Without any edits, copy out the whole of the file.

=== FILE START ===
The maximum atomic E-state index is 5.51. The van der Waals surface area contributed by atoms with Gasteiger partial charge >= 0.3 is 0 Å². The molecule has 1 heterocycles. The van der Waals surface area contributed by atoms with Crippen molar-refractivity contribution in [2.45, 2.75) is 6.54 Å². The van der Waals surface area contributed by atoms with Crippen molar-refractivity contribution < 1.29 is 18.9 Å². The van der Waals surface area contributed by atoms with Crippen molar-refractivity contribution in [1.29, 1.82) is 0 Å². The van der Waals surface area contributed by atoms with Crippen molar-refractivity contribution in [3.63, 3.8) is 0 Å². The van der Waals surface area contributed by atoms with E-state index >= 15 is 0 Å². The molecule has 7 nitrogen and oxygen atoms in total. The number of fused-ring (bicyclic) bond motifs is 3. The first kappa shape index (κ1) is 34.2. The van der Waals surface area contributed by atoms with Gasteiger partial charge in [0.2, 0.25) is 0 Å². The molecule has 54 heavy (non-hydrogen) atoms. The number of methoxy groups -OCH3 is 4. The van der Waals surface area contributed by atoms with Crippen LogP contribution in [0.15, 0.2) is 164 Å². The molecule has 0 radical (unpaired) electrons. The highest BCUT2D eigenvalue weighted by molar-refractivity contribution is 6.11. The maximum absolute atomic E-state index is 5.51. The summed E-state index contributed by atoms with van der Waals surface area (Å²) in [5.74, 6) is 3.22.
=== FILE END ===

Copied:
The maximum atomic E-state index is 5.51. The van der Waals surface area contributed by atoms with Gasteiger partial charge >= 0.3 is 0 Å². The molecule has 1 heterocycles. The van der Waals surface area contributed by atoms with Crippen molar-refractivity contribution in [2.45, 2.75) is 6.54 Å². The van der Waals surface area contributed by atoms with Crippen molar-refractivity contribution < 1.29 is 18.9 Å². The van der Waals surface area contributed by atoms with Crippen molar-refractivity contribution in [1.29, 1.82) is 0 Å². The van der Waals surface area contributed by atoms with Crippen molar-refractivity contribution in [3.63, 3.8) is 0 Å². The van der Waals surface area contributed by atoms with E-state index >= 15 is 0 Å². The molecule has 7 nitrogen and oxygen atoms in total. The number of fused-ring (bicyclic) bond motifs is 3. The first kappa shape index (κ1) is 34.2. The van der Waals surface area contributed by atoms with Gasteiger partial charge in [0.2, 0.25) is 0 Å². The molecule has 54 heavy (non-hydrogen) atoms. The number of methoxy groups -OCH3 is 4. The van der Waals surface area contributed by atoms with Crippen LogP contribution in [0.15, 0.2) is 164 Å². The molecule has 0 radical (unpaired) electrons. The highest BCUT2D eigenvalue weighted by molar-refractivity contribution is 6.11. The maximum absolute atomic E-state index is 5.51. The summed E-state index contributed by atoms with van der Waals surface area (Å²) in [5.74, 6) is 3.22.